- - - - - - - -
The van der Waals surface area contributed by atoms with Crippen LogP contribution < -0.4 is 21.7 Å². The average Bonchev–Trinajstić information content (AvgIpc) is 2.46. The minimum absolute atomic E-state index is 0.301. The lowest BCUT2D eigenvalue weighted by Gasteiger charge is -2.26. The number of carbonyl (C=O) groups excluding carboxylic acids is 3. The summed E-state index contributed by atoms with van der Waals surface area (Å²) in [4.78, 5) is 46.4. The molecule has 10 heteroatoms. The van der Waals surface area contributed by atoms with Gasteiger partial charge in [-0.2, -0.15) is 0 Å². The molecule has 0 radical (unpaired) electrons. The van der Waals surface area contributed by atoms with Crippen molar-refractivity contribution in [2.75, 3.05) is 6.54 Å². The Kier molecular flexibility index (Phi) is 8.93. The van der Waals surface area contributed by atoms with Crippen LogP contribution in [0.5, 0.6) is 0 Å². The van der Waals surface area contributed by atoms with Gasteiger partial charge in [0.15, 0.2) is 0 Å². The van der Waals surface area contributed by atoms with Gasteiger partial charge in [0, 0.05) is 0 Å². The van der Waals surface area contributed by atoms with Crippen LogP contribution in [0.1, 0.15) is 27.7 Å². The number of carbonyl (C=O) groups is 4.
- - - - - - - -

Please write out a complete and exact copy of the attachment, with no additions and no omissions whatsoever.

The van der Waals surface area contributed by atoms with Crippen LogP contribution < -0.4 is 21.7 Å². The average Bonchev–Trinajstić information content (AvgIpc) is 2.46. The minimum absolute atomic E-state index is 0.301. The lowest BCUT2D eigenvalue weighted by Gasteiger charge is -2.26. The number of carbonyl (C=O) groups excluding carboxylic acids is 3. The summed E-state index contributed by atoms with van der Waals surface area (Å²) in [4.78, 5) is 46.4. The molecule has 10 heteroatoms. The van der Waals surface area contributed by atoms with Gasteiger partial charge in [-0.2, -0.15) is 0 Å². The molecule has 0 radical (unpaired) electrons. The van der Waals surface area contributed by atoms with Crippen molar-refractivity contribution in [2.75, 3.05) is 6.54 Å². The Kier molecular flexibility index (Phi) is 8.93. The van der Waals surface area contributed by atoms with Crippen LogP contribution in [0.5, 0.6) is 0 Å². The van der Waals surface area contributed by atoms with Gasteiger partial charge in [0.15, 0.2) is 0 Å². The van der Waals surface area contributed by atoms with Gasteiger partial charge in [0, 0.05) is 0 Å². The van der Waals surface area contributed by atoms with Crippen LogP contribution in [0.1, 0.15) is 27.7 Å². The number of carbonyl (C=O) groups is 4.